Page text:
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Transporting Bisqueware For Glaze Firing

transporting bisque

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#1 IVY



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Posted 22 October 2013 - 08:45 PM

I need to transport glazed bisque for firing. I heard that wrapping the pieces in saran wrap will prevent glaze from rubbing off during transportation.  Has anyone tried or used other methods? Any suggestions are greatly appreciated.

#2 Mark C.

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Posted 22 October 2013 - 09:02 PM

My salt kiln buddy always brings cardboard boxes of glazed ware packed in what I call bunny fur which is that white fine padding thats used in packing .Its fluffy and artificial feeling-seems to work great -it does not rub glaze off and seperates the ware in a box.This has worked well for 10 years


Mark Cortright

#3 Biglou13


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Posted 22 October 2013 - 09:02 PM

I'm very interested also.

Just this morning I mixed a batch of shino, and glazed it kiln site,

I suppose your question will vary depending on glaze. But I'm inclined to think that glazing at kiln site is best. It's hard enough keeping things flaw free with that. Not to mention breakage, in transport. Don't ask me how I know.

Ivy please tells more about you where are you from etc etc, picture of your work.... Eg fill out profile......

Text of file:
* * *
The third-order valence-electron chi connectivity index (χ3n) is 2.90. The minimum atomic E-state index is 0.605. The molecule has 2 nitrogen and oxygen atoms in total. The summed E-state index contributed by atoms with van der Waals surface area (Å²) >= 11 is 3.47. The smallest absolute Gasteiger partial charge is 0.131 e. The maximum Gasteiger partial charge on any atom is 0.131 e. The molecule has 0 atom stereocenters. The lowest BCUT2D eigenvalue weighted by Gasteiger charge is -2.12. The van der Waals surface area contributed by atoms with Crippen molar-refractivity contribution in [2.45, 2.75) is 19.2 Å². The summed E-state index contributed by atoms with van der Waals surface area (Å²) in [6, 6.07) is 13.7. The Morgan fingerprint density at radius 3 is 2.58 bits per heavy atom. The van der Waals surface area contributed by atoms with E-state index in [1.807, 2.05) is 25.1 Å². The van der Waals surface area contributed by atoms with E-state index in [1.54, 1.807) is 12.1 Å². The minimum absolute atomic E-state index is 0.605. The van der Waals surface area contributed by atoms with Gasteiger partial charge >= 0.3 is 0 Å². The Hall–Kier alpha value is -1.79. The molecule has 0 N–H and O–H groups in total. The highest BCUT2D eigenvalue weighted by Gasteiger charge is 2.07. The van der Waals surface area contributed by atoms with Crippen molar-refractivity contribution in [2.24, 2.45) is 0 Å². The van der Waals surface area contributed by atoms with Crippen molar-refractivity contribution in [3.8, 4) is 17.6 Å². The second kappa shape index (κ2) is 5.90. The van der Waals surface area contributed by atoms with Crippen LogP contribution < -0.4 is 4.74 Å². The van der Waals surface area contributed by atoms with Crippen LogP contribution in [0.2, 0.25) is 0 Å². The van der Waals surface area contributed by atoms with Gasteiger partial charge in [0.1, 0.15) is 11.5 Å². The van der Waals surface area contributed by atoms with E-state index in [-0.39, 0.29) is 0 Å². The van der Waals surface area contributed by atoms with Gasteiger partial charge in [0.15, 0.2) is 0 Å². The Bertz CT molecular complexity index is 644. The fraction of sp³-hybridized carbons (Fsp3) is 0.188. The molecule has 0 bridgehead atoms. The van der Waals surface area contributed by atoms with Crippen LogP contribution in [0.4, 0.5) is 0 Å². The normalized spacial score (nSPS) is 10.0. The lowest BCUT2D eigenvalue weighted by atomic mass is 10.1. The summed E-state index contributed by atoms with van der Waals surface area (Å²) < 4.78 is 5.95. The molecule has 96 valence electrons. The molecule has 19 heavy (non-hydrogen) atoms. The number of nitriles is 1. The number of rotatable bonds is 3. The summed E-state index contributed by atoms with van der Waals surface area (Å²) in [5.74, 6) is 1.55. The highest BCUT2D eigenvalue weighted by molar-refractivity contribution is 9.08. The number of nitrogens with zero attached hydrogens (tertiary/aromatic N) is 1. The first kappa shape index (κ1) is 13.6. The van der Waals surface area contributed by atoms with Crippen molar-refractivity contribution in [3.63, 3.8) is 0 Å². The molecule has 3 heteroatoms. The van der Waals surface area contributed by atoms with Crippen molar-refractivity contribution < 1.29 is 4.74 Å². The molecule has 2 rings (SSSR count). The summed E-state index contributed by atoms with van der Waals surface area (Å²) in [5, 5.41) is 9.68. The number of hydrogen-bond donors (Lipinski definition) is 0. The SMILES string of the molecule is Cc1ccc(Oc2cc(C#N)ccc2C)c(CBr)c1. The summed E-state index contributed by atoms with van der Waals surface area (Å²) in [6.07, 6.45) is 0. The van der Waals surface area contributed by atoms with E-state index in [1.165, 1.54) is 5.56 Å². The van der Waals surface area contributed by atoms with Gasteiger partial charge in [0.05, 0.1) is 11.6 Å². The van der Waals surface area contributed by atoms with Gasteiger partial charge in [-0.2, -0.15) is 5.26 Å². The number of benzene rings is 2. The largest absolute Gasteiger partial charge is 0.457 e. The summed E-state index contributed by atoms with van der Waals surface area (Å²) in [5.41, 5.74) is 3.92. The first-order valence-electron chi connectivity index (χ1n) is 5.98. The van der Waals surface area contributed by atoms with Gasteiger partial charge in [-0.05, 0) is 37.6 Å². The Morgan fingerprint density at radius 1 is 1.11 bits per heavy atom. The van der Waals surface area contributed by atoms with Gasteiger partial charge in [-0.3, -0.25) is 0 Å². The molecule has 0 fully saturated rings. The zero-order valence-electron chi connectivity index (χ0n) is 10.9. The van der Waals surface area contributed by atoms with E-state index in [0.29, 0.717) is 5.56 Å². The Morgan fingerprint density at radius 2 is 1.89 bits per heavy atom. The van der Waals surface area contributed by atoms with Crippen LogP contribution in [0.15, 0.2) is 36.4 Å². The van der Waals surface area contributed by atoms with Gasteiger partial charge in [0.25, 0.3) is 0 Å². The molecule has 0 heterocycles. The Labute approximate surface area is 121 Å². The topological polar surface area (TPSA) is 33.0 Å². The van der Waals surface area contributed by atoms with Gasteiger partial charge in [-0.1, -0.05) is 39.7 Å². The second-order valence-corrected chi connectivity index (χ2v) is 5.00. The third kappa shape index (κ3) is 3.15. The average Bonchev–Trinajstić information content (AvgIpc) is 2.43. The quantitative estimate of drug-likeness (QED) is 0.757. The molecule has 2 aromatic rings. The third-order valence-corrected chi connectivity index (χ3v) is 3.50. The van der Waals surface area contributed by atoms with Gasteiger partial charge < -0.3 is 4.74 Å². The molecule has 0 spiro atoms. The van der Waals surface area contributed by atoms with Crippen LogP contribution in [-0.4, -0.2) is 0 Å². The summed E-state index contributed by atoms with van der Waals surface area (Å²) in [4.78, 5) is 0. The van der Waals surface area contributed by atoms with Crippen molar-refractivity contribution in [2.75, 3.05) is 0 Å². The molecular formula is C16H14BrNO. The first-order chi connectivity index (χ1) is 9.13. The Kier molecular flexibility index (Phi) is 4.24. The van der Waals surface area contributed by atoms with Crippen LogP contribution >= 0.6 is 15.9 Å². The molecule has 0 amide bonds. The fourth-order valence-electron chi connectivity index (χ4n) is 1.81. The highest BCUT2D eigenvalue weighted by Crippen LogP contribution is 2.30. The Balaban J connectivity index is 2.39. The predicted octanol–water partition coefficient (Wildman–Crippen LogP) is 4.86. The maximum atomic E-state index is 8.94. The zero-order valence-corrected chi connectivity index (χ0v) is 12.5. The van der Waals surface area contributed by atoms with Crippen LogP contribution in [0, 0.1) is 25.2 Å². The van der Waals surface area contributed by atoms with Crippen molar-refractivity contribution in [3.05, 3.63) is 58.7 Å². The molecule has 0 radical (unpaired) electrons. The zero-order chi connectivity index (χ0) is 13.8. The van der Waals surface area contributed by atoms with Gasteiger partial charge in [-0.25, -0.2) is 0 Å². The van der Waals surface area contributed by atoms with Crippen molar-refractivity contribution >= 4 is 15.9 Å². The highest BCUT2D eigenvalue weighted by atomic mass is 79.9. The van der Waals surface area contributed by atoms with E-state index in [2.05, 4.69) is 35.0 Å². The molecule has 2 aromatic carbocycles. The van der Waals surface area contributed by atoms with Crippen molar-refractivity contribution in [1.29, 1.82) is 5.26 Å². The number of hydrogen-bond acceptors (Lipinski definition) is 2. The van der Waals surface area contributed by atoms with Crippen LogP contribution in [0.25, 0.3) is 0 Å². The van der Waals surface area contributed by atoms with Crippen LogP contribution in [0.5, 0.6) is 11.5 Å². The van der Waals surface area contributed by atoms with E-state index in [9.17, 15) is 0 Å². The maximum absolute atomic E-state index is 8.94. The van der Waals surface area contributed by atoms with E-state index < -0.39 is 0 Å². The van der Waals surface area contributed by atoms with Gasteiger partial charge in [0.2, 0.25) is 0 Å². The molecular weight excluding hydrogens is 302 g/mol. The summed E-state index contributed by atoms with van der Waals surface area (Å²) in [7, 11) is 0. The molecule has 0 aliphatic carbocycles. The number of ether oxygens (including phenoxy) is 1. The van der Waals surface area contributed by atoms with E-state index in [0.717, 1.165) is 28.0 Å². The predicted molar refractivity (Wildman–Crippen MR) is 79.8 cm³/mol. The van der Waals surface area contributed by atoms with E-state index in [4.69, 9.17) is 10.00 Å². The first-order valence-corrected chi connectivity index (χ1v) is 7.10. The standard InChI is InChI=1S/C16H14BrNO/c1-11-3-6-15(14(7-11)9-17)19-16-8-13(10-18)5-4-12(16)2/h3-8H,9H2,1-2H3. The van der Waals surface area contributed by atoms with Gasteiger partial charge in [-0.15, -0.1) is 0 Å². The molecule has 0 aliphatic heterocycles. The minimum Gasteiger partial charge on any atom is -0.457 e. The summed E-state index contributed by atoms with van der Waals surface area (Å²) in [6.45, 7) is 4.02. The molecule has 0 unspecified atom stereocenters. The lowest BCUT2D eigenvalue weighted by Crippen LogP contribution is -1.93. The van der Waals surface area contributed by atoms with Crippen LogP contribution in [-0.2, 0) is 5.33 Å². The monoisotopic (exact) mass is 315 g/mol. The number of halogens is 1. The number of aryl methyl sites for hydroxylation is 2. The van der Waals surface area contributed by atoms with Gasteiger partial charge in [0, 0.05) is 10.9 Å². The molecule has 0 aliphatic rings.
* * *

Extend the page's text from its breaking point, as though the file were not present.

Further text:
And welcome to here.

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#4 bciskepottery


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Posted 22 October 2013 - 09:18 PM

I want to recall that someone previously suggested using hair spray to give glaze a harder surface while transporting. 


For tall vases, I use a wine box and put each vase in a separate section.  I place newspaper plastic bags over items to protect the surfaces.  I also have a large box of foam strips and blocks that I use to separate items while in transport.  I also put thin foam on the bottom of a container.  You can buy foam or recycle cushions from chairs and sofas; if you soak the foam in water and then freeze it, it cuts nicely with a saw.  After cutting, thaw, dry and use. 

#5 GEP


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Posted 22 October 2013 - 09:42 PM

I do this every year with my students when we go to a wood-firing about an hour away. We spritz the glazed pots with hairspray, then wrap them in plastic sheets. I use a thin plastic tarp that I cut into pieces. Dry cleaner bags would also work. Saran wrap might be too clingy. The plastic tarp slides easily over the pots and doesn't disturb the glaze.
Mea Rhee
Good Elephant Pottery

#6 Diane Puckett

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Posted 23 October 2013 - 07:23 AM

I was told that mixing Karo syrup into glazes makes them smudge less.
Diane Puckett
Dry Ridge Pottery

#7 TJR


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Posted 23 October 2013 - 12:23 PM

I was told that mixing Karo syrup into glazes makes them smudge less.


Karo syrup rots and makes an amazing stink. I used to use "spooze", which is clay, vinegar, and syrup. Could only be used once and not stored.


#8 TJR